#define

I have this code

#define HMC5883_WriteAddress 0x1E
#define HMC5883_ModeRegisterAddress 0x02
#define HMC5883_ContinuousModeCommand 0x00
#define HMC5883_DataOutputXMSBAddress  0xs

I would like to put it on one line like this

#define HMC5883_WriteAddress 0x1E    #define HMC5883_ModeRegisterAddress 0x02    #define HMC5883_ContinuousModeCommand 0x00    #define HMC5883_DataOutputXMSBAddress  0xs

when I put my code like this the compiler says stray # in program. I am using 1.0.5

Separate #defines go on separate lines.

is there any work around? can I put them somewhere else in my code?

All preprocessor directives are terminated with a newline character instead of the semicolon statement termination character. This means any preprocessor directive must appear on its own line.

I would like to put it on one line like this

Why?

It’s generally better to define this sort of constant using ‘const byte’ instead of #define, and then you can put them all on one line:

const byte HMC5883_WriteAddress = 0x1E, HMC5883_ModeRegisterAddress = 0x02, HMC5883_ContinuousModeCommand = 0x00;

I’ve left out the last one because 0xs doesn’t make sense.

is there any work around? can I put them somewhere else in my code?

you can also create a separate MyHMC5883_defines.h file which has all the #defines one per line…

Instead of using #define you could declare them as static const byte, BUT it's much better (readable) to have those values in separate lines like in your original code.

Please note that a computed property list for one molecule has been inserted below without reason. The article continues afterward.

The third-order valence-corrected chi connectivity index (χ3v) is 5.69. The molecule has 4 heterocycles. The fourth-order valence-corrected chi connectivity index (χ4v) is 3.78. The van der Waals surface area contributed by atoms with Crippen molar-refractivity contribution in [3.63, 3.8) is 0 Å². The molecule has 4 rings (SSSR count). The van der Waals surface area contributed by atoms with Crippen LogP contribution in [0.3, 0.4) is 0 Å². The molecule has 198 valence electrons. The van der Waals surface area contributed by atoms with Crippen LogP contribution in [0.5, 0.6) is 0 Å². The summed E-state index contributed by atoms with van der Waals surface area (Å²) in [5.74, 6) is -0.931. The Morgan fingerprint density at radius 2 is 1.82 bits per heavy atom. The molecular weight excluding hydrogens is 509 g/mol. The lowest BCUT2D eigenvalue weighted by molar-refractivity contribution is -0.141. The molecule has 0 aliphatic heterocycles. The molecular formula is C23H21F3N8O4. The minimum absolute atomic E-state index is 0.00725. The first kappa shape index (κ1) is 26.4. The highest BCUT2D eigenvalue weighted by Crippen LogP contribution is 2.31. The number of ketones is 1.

JarkkoL:
Instead of using #define you could declare them as static const byte, BUT it's much better (readable) to have those values in separate lines like in your original code.

Why static?

dc42:
Why static?

It limits the variable scope to the translation unit thus compiler is allowed to do some optimizations on it.

JarkkoL:

dc42:
Why static?

It limits the variable scope to the translation unit thus compiler is allowed to do some optimizations on it.

The scope of “const int …” at file level has internal linkage (i.e. it is limited to the translation unit), so the compiler is at liberty to do the optimizations you refer to and ‘static’ would be redundant. See section 3.5 of the ISO C++ 2003 standard. Note that this is different from C, because in C such a declaration has external linkage. If you remove the ‘const’, then the declaration has external linkage in both C and C++.